George Saunders Wins 2017 Man Booker Prize for ‘Lincoln in the Bardo’
London, Oct 18: American author George Saunders has won the prestigious 2017 Man Booker Prize for his fiction Lincoln in the Bardo, which is a polyphonic symphony of a novel about restless souls adrift in the afterlife. “The form and style of this utterly original novel reveals a witty, intelligent, and deeply moving narrative,” said Baroness Lola Young while announcing the prize. Young also said that the fiction stood out of all the entries “because of its innovation, its very different styling; the way in which it paradoxically brought to life these almost dead souls, not quite dead souls, this other world.”
Judges of the Man Booker Prize praised Saunders and his “utterly original” novel Lincoln in the Bardo which chronicles the death of Abraham Lincoln’s 11-year-old son Willie using over 100 narrators. It is based on a real visit former US President Abraham Lincoln made in 1862 to the body of his son in a Washington cemetery.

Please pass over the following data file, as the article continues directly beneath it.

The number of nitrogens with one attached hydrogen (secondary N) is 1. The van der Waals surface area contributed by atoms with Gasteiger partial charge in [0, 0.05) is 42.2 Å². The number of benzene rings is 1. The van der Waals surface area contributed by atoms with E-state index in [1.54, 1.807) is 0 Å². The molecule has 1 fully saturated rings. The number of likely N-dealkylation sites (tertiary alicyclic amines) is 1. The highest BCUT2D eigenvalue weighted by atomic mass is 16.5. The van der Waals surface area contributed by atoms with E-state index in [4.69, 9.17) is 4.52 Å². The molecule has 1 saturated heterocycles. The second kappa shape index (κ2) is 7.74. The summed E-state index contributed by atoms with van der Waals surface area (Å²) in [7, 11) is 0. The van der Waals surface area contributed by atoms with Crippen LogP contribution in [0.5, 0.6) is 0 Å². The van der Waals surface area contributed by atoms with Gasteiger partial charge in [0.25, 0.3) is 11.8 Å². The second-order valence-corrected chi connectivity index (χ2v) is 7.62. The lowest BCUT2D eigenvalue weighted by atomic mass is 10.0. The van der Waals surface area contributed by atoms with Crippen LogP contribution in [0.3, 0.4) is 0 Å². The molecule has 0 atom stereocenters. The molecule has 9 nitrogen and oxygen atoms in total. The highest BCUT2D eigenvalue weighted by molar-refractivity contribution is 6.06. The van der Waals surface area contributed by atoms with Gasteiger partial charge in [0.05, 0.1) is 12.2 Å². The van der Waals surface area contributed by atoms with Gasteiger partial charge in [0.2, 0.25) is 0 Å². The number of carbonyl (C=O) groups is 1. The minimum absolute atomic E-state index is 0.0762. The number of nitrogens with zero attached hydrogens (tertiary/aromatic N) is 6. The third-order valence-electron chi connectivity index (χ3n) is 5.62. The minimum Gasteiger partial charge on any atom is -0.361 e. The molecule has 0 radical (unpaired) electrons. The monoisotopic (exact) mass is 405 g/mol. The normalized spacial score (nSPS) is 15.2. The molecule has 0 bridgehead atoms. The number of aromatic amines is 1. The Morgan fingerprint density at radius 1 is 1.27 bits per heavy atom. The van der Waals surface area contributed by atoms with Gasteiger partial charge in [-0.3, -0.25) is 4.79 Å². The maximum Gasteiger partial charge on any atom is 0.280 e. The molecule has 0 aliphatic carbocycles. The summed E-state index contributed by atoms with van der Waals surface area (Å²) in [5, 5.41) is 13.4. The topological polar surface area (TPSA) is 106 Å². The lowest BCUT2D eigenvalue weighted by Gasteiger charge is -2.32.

58-year-old Saunders described the prize as “great honour, which I hope to live up to with the rest of my work, for the rest of my life”. “For me, the nice thing is that the book is hard, and it’s kind of weird and it’s not a traditional novel,” Saunders said, adding, “I didn’t do it just to be fancy, but because there was this emotional core I could feel, and that form was the only way I could get to it.” Saunders was awarded the prize by Prince Charles’ wife Camilla, Duchess of Cornwall at London’s Guildhall.
Saunders has previously won the Folio Prize for his darkly funny story collection Tenth of December in 2014. The other nominations for the 2017 Man Booker Prize include: Paul Auster’s 4321; Emily Fridlund’s History of Wolves; Ali Smith’s Autumn; Mohsin Hamid’s Exit West; and Fiona Mozley’s Elmet.